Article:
Baker's Dozen is the last in a series of six exhibitions organised for CGP over the past two years by Clare Goodwin and Liz Murray. It's curious, perhaps, that given free rein to do exactly as they wished both these artist-curators have opted to communicate their interests and concerns via that ubiquitous curatorial vehicle - the themed group show. One might interpret Goodwin's use of this, the final slot in the programme, as a reaction to the process, or an open letter of admiration from one artist to a group of others. By refusing to actively stage a game of conceptual ping pong between the works of this 13 strong international dozen, Goodwin allows a sense of the fragile interdependency - between artwork and exhibition concept; curator, artist and viewer - to surface.

Video artist and photographer Marietta Davis uses the self-portrait as a device through which to examine female identity and the personal and societal factors that shape it. Stereotypical characters and ideas appear to free-fall through, or become snagged upon, absurd, strangely charming time-based narratives.

Marc Elsener's landscape paintings are loaded with unexpected details. The pastoral status quo is ruptured time and again by the raw hues of his palette and facets of urban reality that appear to have recently landed within each picture plane.

Modernist and Brutalist architectural encounters meet geometric painterly ones in the collages of Justin Hibbs. Found or borrowed photographic images form the basis of his investigation into the 'real' as contestable representational territory.

Tom Humphreys' objects, paintings and prints hover in the mind's eye between states like thoughts in formulation or fixed ideas cracking under the demands of a stress test. His humorous and parodical handling of materials and techniques lead one in and out of various dilemmas on taste and the politics of production.

Caroline McCambridge takes an improvisational approach to the selection, assembly and positioning of stuff. 'Monkey Monday' 2008, is a hanging cluster of familiar materials - the anthropomorphic and frame like qualities of which make an associative thaumatrope of the object-context relationship.

Jordan McKenzie's performance, 'Monsieur Poo-Pourri Takes a Stroll', might be seen as something of a gift or goodwill gesture in the spirit of the 'Baker's Dozen', given that it will only exist for the duration of the private view. Mackenzie will turn the Situationist notion of the derive on its head, for his fictional flâneur does not walk to cover ground but illustrate the inherent absurdity of this act of 'leisure'.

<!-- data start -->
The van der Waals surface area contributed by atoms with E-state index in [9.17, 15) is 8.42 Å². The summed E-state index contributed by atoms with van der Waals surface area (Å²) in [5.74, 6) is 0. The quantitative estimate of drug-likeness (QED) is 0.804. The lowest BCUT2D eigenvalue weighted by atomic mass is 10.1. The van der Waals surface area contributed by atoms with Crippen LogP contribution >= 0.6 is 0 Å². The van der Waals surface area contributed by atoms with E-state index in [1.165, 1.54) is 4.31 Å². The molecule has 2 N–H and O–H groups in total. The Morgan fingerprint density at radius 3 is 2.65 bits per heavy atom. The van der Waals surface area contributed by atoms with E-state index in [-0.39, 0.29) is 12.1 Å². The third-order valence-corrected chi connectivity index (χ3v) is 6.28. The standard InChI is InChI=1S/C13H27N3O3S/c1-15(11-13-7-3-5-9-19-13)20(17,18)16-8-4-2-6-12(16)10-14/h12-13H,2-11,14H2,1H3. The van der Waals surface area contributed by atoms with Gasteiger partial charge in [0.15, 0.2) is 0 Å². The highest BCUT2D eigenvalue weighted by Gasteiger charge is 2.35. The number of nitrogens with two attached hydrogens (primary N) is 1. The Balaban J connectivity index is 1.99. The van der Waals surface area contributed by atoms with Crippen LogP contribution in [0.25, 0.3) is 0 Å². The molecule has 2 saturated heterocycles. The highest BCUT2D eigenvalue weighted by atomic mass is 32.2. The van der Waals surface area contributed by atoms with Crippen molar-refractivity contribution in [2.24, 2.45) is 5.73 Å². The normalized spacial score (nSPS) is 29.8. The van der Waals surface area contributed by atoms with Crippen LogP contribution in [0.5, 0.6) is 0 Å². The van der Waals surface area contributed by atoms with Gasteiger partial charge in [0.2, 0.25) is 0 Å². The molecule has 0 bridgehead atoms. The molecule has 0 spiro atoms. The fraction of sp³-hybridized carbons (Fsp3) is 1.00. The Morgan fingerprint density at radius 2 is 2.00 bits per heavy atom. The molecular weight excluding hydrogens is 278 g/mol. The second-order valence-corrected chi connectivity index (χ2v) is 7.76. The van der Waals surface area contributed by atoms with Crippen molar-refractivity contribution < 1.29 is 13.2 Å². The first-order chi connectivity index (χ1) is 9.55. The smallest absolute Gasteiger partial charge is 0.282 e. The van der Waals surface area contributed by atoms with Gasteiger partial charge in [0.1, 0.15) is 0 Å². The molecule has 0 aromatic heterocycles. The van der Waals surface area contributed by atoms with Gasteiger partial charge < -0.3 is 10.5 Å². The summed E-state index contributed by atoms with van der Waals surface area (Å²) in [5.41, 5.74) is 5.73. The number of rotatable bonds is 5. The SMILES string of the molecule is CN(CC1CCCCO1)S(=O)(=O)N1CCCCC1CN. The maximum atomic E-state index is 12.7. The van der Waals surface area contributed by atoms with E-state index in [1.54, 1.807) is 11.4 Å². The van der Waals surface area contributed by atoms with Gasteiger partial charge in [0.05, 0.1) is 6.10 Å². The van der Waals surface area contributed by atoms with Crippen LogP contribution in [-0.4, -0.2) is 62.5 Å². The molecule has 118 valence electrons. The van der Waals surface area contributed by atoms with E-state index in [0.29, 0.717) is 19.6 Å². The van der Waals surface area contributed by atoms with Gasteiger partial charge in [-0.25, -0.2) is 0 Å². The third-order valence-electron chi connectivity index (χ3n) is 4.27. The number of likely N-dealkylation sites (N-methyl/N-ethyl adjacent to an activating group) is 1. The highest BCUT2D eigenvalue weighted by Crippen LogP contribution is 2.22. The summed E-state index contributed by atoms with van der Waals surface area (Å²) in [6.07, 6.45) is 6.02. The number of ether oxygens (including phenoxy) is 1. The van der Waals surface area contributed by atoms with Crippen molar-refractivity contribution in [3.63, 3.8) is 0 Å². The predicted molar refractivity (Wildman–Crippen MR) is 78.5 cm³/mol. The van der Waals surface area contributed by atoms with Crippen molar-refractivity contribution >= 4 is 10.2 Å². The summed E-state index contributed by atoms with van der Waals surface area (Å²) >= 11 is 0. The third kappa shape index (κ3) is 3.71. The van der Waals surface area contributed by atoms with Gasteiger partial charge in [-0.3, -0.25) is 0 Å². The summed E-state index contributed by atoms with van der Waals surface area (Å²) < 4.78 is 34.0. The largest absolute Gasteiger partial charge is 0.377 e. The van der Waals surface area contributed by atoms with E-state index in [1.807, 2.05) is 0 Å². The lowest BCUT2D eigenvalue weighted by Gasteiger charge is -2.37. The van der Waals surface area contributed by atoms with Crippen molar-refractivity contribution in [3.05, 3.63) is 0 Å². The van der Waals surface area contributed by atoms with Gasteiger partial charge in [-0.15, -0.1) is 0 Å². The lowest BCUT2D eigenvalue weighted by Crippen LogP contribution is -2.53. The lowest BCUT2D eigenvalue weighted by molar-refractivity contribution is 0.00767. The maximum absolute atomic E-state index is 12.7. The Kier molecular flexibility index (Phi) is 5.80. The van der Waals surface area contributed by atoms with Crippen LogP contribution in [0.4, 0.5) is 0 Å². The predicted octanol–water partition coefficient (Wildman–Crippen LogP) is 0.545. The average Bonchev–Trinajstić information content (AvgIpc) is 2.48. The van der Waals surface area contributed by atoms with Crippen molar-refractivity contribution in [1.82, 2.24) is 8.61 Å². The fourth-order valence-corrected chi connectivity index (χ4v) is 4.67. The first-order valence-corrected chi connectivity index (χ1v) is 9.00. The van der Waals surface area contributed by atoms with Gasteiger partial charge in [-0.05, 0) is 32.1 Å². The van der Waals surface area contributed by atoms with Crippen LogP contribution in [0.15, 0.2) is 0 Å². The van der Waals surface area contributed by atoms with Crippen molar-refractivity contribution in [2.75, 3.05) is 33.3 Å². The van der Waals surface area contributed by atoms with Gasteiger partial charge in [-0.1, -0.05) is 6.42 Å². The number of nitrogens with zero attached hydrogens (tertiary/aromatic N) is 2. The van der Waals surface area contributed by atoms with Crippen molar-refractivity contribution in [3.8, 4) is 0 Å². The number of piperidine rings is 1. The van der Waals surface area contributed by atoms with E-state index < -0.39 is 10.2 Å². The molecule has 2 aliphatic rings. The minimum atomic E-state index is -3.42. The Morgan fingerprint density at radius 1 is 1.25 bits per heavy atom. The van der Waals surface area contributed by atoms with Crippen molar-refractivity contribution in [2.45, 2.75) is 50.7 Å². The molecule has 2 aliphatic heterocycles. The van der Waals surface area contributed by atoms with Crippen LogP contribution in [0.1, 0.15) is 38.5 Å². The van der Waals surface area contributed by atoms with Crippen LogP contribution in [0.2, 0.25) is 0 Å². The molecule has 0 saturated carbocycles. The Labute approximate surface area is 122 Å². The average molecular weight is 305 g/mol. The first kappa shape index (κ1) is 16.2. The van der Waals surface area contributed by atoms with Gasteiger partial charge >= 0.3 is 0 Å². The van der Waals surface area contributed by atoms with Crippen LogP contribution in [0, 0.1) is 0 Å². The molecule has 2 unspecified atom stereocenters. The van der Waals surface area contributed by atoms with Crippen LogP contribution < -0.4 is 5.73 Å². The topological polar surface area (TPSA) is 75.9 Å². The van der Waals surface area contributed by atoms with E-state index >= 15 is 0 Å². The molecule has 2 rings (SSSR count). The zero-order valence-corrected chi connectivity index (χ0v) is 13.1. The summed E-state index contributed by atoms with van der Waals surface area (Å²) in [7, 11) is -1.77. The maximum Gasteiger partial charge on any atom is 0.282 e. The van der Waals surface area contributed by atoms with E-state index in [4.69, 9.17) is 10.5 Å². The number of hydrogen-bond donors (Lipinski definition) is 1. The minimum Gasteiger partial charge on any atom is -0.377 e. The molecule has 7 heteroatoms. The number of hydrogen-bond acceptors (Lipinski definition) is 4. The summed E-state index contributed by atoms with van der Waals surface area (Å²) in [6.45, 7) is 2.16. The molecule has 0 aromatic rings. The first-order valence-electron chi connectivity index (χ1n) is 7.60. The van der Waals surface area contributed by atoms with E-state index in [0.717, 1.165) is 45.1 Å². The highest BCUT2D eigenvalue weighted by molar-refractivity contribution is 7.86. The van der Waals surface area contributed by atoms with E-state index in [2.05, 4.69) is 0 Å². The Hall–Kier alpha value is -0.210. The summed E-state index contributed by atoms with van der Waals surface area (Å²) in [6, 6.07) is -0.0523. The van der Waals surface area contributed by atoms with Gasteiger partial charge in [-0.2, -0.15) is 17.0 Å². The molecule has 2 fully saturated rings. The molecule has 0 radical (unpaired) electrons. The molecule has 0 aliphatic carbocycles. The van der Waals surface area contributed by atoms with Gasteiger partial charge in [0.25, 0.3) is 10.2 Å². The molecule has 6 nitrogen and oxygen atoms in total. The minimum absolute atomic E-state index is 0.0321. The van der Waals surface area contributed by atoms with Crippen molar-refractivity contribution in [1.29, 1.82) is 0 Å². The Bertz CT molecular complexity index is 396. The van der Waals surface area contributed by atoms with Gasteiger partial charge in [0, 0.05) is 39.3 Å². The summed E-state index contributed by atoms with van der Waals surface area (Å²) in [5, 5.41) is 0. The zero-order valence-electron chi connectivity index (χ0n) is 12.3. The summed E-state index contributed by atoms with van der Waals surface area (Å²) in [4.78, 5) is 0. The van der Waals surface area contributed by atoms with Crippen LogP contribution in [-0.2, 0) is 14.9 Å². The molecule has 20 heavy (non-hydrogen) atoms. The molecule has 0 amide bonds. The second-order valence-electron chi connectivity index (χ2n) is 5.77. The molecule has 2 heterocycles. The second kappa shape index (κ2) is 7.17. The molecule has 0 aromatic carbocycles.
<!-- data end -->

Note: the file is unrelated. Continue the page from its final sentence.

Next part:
Gill Ord makes partially abstract paintings that challenge perception of familiar symbolic and representational motifs. The drawing shown here, of an architectural structure in the landscape, situates the viewer between the plan and the sketch: an assumption made about, or an impression garnered from, a physical space.

There is a fragility to Sally Osborn's minimal sculptural practice - the slight placement of ephemera removed from original context or cut out of material origins - that leaves one thinking less of form and substance than the decisions and actions that brought them into (and could just as easily usher them out of) existence.

Video artist Elodie Pong frames human relations and cultural conventions as if manipulable facets of an absurd contemporary play. In her 2006 film 'Je suis une Bombe', clichéd perspectives on female desire are undermined by the antics of a panda-suited dancer.

Sculptor Magali Reus walks a playful, strategic line between the happy accident and high formality. 'Random Stranding', 2009, is at once a simple, if aesthetically fortuitous, arrangement of metal-workshop off cuts and an evocative minimal landscape fraught with sculptural tension.

Elisa Sighicelli makes video works that confound expectations - on the behaviour of light, the parameters of image making and the representation of time. In 'Untitled (The Party is Over)', 2009, a video projection of a firework display in reverse, sparks of matter appear sucked through, rather than projected upon, the doily-blanket histology of the night sky.

Stream-of-consciousness commentaries on music, art and social history veritably sputter out of the painting-and-prop-laden installations of John Strutton, as if from a sprinkler on the brink. This new commission for CGP involves a technological journey in and around works recently made.

Shaan Syed's recent paintings bear testament to the spectacular particulars of the music event: the vertiginous architecture of an arena, perhaps, or in the case of his 'Shoegazing' series in evidence here, the hyper-real chromatics induced by the hot, emotional and light-saturated situation within.

Megali Reus
Random Stranding, 2009
Cast Aluminium 
© the artist, courtesy of CGP LONDON

Southwark Park
+44 (0)20 7237 1230

Galerie Eva Presenhuber, Zurich
Eva Rothschild at Galerie Eva Presenhuber, Zurich

November 7 to December 23, 2009
Opening: Friday, November 6, 6 - 8 pm

Galerie Eva Presenhuber is pleased to announce the opening of Eva Rothschild's second show at the gallery. Born in Dublin in 1971, Rothschild studied at University of Ulster in Belfast and Goldsmiths college. In recent years, Rothschild has earned a reputation as one of Britain's leading sculptors. She was awarded the 2009 Duveens Commission by the Tate Britain, and her large scale installation 'Cold Corners' can be seen there until November 29th.